Monday, December 21, 2009
INQUIRY CIRCLES IN ELEMENTARY CLASSROOMS
It is so nice to have extra time on a long winter break to catch up on some professional learning. I had received a copy of INQUIRY CIRCLES IN ELEMENTARY CLASSROOMS. This is a DVD companion to the book INQUIRY CIRCLES IN ACTION by Steph Harvey and Smokey Daniels. I am so glad that I made time to watch this DVD today!
I read the book, INQUIRY CIRCLES, when it first came out but I read it rather quickly. I revisited it recently because so many librarians are talking about the implications of this book for libraries. I am still hoping to take part in the Teacher Librarian Ning booktalk on the book. This book is definitely one that has implications for classroom teachers, librarians, related arts teachers, resources specialists, coaches, etc. I think anyone who works in schools can benefit from the work of Harvey and Daniels. I have been reading so much about 21st Century Literacy and Learning but I think sometimes, we forget that the key to all of the good thinking people are doing about learning is anchored in students' curiosities. And without inquiry, creativity and student ownership of learning students really can't have the learning experiences we hope for them. This book and DVD series reminds us of that and brings us into classrooms where inquiry around curriculum is happening.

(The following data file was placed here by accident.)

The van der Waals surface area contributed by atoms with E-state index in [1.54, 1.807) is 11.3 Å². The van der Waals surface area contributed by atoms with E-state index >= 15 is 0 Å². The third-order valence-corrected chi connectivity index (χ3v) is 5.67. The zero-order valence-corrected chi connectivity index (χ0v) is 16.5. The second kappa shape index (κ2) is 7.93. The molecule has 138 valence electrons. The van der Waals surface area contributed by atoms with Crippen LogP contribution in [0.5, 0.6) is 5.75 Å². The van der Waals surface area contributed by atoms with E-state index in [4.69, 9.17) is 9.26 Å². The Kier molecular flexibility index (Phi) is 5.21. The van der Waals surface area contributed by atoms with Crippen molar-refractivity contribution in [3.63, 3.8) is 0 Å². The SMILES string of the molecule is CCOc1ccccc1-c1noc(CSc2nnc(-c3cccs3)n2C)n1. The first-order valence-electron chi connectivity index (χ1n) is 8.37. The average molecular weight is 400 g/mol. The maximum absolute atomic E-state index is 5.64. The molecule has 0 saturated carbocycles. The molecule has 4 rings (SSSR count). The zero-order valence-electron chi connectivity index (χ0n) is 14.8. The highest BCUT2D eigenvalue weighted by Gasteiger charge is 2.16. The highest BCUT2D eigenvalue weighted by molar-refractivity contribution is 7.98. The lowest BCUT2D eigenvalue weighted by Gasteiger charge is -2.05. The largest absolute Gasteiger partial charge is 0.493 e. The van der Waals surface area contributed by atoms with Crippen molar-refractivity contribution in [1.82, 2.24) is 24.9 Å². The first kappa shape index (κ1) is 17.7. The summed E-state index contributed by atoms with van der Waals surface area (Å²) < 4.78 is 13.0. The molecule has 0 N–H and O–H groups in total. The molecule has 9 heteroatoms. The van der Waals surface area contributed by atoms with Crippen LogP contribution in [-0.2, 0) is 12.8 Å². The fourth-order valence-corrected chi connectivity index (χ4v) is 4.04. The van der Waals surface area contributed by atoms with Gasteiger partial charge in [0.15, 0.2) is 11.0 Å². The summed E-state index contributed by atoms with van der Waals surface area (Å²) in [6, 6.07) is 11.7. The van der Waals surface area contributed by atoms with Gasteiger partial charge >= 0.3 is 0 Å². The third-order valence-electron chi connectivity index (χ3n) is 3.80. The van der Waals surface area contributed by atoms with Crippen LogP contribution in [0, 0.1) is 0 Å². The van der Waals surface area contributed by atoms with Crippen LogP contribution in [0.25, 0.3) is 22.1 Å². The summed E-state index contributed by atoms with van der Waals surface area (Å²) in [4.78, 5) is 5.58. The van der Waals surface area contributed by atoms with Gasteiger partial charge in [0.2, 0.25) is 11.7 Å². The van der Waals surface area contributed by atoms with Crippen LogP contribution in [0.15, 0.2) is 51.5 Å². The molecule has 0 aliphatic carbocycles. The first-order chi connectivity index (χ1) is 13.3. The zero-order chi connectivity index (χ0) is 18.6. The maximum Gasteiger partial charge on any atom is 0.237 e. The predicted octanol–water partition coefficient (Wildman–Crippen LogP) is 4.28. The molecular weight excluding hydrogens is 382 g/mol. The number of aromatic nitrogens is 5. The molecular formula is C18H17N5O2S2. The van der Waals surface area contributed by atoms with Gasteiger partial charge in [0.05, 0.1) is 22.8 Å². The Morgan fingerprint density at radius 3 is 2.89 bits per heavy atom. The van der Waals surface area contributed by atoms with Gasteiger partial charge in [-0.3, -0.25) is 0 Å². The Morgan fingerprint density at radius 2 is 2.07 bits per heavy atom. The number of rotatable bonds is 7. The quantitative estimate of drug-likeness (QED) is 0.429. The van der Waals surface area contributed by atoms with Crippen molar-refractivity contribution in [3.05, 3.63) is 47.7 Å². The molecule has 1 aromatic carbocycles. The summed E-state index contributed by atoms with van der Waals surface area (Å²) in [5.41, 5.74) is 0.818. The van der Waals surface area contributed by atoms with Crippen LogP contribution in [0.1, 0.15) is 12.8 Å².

For me, I love professional reading. I learn so much from this. But I also like to see and hear the way kids and teachers talk when involved in the kinds of things I read about. So, this was great for me. The DVD is about an hour in length. The first half of the DVD takes us into a first grade classroom where students are learning about African Animals. The independence and brilliance of these 6 and 7 year olds is interesting to watch--they are learning not only about African Animals but about research, information, and collaboration. In the intermediate section of the DVD, a 4th graders are exploring Ancient Egypt. Again, it is inspiring to see such independent thinkers who are so committed to their learning. It also helped me to see the teacher talking to students about her own research notebook and to see her work in small groups. The key for me was the decision-making on the part of the student. It was clear in every part of the study.
To me, Inquiry Circles, as shared by Harvey and Daniels makes sense for classrooms and libraries. It seems the perfect vehicle to help kids truly become information literate and to support their learning of 21st Century skills. This book and DVD helped me rethink some ways to expand the options for kids in the library.
And what about technology? It was interesting to me that in both the book and the DVD, tools of technology were mentioned but they were mentioned along with many other tools for learning. Technology was definitely a part of student learning throughout research and as they shared their learning but Inquiry Circles certainly don't rely on technology. For example, when students were asked to share their new learning publicly, they brainstormed ideas for doing this. Some built models, others performed, used art, etc. Such a great reminder that giving kids lots of options to research and share learning is key to 21st Century Learning.
(There is a second DVD to this set--It is called INQUIRY CIRCLES IN MIDDLE AND HIGH SCHOOL CLASSROOMS. I didn't have a chance to watch it but hope to do so soon. It looks to be just as good as the elementary DVD. From the Table of Contents, it looks like the next DVD focuses on a 6th grade inquiry on Civil Rights and high school Literature Circles. Even though they are geared toward older kid, it looks like I will learn lots that I can apply to elementary.